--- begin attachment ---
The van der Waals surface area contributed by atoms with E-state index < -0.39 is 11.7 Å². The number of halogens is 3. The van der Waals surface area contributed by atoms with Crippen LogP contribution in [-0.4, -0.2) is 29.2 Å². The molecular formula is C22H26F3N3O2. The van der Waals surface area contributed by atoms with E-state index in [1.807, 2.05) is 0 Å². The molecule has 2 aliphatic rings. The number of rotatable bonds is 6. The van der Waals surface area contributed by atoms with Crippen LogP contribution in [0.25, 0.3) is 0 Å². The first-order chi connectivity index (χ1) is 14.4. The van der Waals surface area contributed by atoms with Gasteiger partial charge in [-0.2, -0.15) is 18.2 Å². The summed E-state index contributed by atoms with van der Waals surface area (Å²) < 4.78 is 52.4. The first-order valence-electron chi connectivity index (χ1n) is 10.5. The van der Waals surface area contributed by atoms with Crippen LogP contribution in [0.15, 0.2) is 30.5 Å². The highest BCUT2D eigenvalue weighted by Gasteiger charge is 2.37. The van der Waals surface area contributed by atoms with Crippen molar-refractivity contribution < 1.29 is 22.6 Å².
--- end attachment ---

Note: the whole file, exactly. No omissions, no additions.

The van der Waals surface area contributed by atoms with E-state index < -0.39 is 11.7 Å². The number of halogens is 3. The van der Waals surface area contributed by atoms with Crippen LogP contribution in [-0.4, -0.2) is 29.2 Å². The molecular formula is C22H26F3N3O2. The van der Waals surface area contributed by atoms with E-state index in [1.807, 2.05) is 0 Å². The molecule has 2 aliphatic rings. The number of rotatable bonds is 6. The van der Waals surface area contributed by atoms with Crippen LogP contribution in [0.25, 0.3) is 0 Å². The first-order chi connectivity index (χ1) is 14.4. The van der Waals surface area contributed by atoms with Gasteiger partial charge in [-0.2, -0.15) is 18.2 Å². The summed E-state index contributed by atoms with van der Waals surface area (Å²) < 4.78 is 52.4. The first-order valence-electron chi connectivity index (χ1n) is 10.5. The van der Waals surface area contributed by atoms with Crippen LogP contribution in [0.15, 0.2) is 30.5 Å². The highest BCUT2D eigenvalue weighted by Gasteiger charge is 2.37. The van der Waals surface area contributed by atoms with Crippen molar-refractivity contribution < 1.29 is 22.6 Å².